Angry Talk (Comic Style) (Photo credit: Wikipedia)
A few days ago, a friend asked me for some hints on dealing with the anger her young son, diagnosed on the autistic spectrum, was experiencing.
My first thought was, ‘What can I teach her? She’s an amazing mum.’ Then I realised that, over the long years of working with kids, I’d actually amassed quite a range of strategies and insights. So while fully accepting that I don’t have all the answers, or any special training, I’m going to use this post to throw in some ideas that may help parents, teachers and carers to cope with anger in children.
If you hate anecdotes, by all means skip to the bullet point below, but I’m including Jason’s story because he did such a brilliant job of teaching me how, given the chance, children can often find their own ways to deal with extreme anger.
The eight-year-old was beside himself in the days and weeks after his father’s death, from an alcohol-related illness. He was violent, loud, abusive and unable to listen, concentrate, discuss or acknowledge his problem. I found him prowling the school corridors with a dangerous glint in his eyes.
“Come on Jason,” I said. “Let’s go and have a chat.”
To my surprise, he followed me into the play room quite readily.
“Want to talk?” I asked, aiming to sound interested but ‘cool’.
Jason yelled, screamed a lot, thumped the sofa and swore profusely. He clearly didn’t.
I threw him a cuddly toy monster – bright blue fur fabric body, a truly horrible face and wearing plastic handcuffs; ideal for expressing deep fears in a totally safe way – like Maurice Sendak’s Wild Things.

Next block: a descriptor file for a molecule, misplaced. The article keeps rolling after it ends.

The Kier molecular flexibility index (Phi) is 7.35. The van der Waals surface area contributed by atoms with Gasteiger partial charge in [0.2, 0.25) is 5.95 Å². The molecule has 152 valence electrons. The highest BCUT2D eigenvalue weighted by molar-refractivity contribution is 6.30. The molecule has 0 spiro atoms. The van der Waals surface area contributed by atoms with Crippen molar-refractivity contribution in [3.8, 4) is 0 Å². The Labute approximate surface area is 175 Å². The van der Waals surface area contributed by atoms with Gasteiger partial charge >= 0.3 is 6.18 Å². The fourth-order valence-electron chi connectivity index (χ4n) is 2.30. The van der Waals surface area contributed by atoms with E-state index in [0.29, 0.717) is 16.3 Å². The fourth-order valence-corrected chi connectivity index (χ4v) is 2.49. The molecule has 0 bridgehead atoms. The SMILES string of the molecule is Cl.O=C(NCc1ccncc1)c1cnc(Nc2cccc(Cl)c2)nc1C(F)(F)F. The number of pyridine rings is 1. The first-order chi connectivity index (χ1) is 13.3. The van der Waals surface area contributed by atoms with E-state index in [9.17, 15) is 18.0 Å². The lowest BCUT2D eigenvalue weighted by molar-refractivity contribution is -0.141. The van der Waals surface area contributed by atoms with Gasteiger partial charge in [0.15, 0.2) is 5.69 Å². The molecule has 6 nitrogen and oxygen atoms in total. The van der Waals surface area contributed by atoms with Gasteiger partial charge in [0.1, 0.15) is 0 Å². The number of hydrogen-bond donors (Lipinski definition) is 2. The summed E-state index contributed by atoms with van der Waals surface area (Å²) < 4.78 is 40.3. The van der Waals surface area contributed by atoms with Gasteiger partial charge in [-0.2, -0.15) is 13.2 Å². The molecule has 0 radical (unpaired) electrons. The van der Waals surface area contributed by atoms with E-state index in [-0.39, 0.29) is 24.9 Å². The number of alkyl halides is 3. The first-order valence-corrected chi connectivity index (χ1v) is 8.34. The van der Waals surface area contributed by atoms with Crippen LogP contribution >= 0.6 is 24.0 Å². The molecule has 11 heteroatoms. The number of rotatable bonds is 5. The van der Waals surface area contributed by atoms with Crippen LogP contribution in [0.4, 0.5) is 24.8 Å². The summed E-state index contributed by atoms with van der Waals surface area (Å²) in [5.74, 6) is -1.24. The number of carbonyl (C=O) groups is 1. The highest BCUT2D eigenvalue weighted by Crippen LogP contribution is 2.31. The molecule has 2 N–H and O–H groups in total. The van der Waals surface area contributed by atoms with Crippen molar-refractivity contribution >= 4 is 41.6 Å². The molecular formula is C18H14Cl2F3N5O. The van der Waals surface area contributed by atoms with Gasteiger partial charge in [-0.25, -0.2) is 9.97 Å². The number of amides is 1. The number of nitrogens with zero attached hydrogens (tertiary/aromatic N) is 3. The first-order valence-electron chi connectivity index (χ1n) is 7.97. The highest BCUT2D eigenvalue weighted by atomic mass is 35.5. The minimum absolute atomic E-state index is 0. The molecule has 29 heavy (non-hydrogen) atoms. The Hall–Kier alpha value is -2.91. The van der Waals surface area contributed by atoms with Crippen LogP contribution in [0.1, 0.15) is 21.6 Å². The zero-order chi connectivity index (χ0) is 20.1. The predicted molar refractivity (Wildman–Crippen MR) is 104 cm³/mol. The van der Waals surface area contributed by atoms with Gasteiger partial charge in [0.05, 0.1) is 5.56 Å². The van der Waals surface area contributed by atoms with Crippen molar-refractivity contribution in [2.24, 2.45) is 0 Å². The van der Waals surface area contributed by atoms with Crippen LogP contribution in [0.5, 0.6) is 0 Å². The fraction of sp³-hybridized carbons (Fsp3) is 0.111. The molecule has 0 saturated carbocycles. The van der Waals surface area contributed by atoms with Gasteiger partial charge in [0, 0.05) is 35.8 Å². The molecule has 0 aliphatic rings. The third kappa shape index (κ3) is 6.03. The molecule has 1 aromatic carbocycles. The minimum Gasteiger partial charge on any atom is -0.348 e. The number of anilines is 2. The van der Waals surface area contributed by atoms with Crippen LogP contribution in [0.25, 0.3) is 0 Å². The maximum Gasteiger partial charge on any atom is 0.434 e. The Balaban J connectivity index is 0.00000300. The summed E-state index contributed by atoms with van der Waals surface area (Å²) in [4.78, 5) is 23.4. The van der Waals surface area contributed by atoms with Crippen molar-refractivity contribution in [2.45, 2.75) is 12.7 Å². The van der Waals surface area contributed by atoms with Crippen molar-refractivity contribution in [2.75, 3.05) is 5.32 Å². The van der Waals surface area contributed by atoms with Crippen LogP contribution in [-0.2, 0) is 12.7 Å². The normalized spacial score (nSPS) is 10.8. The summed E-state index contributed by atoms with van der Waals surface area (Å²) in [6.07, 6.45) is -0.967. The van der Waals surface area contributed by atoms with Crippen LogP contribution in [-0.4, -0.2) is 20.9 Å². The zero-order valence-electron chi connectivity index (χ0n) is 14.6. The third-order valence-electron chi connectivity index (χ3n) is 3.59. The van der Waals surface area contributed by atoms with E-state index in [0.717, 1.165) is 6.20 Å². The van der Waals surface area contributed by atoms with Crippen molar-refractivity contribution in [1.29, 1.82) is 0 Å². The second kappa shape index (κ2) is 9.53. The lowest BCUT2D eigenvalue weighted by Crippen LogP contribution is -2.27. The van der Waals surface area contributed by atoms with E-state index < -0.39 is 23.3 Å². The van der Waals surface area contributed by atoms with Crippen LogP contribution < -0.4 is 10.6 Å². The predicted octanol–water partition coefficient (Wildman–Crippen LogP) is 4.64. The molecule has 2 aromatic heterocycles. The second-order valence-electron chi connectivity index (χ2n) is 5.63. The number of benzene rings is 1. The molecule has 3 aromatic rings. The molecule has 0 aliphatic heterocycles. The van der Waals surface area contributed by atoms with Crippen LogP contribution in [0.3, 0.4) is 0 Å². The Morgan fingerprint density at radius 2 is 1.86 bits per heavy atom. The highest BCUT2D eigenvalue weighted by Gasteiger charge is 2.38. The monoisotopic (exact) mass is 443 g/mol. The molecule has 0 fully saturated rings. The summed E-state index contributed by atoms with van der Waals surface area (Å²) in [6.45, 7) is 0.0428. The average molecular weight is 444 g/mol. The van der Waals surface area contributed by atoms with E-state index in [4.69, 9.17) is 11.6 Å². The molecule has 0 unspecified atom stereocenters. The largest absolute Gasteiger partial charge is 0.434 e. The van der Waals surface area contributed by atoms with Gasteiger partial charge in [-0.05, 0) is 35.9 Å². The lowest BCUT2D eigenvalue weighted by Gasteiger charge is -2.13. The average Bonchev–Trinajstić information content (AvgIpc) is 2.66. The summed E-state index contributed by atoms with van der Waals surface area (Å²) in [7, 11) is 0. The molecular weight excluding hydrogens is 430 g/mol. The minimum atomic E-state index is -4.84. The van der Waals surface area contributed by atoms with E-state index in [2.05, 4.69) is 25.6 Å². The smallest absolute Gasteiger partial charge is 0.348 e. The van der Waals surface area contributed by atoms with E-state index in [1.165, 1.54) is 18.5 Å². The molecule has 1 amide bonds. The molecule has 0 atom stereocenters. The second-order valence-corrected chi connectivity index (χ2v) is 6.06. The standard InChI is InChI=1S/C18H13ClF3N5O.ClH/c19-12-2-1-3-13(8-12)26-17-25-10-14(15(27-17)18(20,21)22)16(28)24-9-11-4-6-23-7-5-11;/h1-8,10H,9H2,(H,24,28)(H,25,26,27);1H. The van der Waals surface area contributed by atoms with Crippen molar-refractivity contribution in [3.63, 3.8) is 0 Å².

“He looks really angry,” I said. “Maybe you could tell me a story about him. I’ll write it down and draw it if you like.”
I suppose on some subliminal level I’d done the shrink bit and decided that Jason couldn’t handle his own emotions and needed to dump them somewhere else. I could never have guessed what would follow, though. It turned out to be a great example of how using puppets, toys, pictures and so on can help children to explore feelings they are unable to address in themselves.
“He’s a horrible monster! He wants to KILL people. He’s nasty and ugly and he should be sent to prison.”
He paused and looked at me. “Draw the monster on your page.” he commanded. “Write ‘His name is Bignose’ over the top.”
I made a lame but honest attempt to create some sort of likeness of the monster. Jason continued to berate Bignose. “Look at his face! He’s really ugly. Everyone says he’s horrible and he’s so angry, he just wants to kill everyone. He ain’t got any friends.”